Coming from Chicago Review Press – Autumn 2021
A KILLING IN SALEM
Nathaniel Hawthorne, Daniel Webster, and the 1830 Murder that Haunted Two Families for Nearly 200 Years
“Ed Renehan has combed through the murky annals to eloquently reveal one of the most riveting stories of crime, detection, and court drama in the history of American jurisprudence.” – Ashleigh Banfield, Host of Judgment with Ashleigh Banfield on COURT TV
“A Killing in Salem tells the story of the brutal murder of Captain Joseph White in Salem, Massachusetts in 1830, which held our young nation in rapt attention and inspired writings by both Nathaniel Hawthorne and Edgar Allan Poe. Renehan’s account of the twisty tale is riveting, both skillful and scandalous, full of thoughtful research and meditations on the nature of guilt. There’s great reportage here, as well as important literary and cultural history. A must-read for historical true crime fanatics.” – William Boyle, author of City of Margins, A Friend Is a Gift You Give Yourself, The Lonely Witness, and Gravesend
“Salem, Massachusetts may be best remembered for its witch trials, but Ed Renehan has disinterred another trial, prosecuted by Daniel Webster and witnessed by Nathaniel Hawthorne, that electrified the world in the 1830s—and that was deliberately erased from memory over the next century. A story of family secrets, a stolen will, prodigal sons, and murder, it is at once a meticulously-researched work of historical reconstruction and a haunting American gothic.”—Arthur Goldwag, author of Cults, Conspiracies, and Secret Societies and The New Hate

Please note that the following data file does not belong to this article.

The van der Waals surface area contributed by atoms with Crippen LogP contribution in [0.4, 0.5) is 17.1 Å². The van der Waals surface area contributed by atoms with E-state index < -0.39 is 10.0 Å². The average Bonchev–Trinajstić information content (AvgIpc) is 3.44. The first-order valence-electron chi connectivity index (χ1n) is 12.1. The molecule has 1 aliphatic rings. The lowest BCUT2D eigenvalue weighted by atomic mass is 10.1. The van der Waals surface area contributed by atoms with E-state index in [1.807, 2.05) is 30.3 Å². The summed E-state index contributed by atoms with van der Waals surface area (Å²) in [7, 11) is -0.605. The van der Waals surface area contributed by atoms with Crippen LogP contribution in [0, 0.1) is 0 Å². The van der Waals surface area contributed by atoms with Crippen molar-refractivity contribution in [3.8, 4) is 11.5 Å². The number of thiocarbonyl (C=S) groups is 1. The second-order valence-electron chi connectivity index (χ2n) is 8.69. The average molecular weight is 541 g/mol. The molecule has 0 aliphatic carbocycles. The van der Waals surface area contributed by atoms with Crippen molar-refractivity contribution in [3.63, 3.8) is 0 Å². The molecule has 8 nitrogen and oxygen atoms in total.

Edward Renehan’s books include Dark Genius of Wall Street: The Misunderstood Life of Jay Gould, King of the Robber Barons (Basic Books), The Kennedys at War (Doubleday), The Lion’s Pride (Oxford University Press), The Life of Charles Stewart Mott (University of Michigan Press), and The Secret Six (Crown). He has appeared on PBS’s The American Experience, NPR, and C-Span’s BookTV, and has written for publications ranging from The Wall Street Journal to The San Francisco Chronicle. Ed is a fifth-generation New Yorker who now lives near Newport, RI. Before moving to RI in 1994 he worked for 14 years in New York publishing, doing stints at St. Martin’s Press, Macmillan, etc., with an emphasis on the emerging field of digital publishing. In his spare time (when not writing or sailing) he serves as Managing Director of a very small, family-held digital start-up, New Street Communications, founded 2010, which currently has a catalog of more than 80 titles in audio, digital, and paper editions.
Read from a small selection of Ed’s short prose and/or connect with him on social media: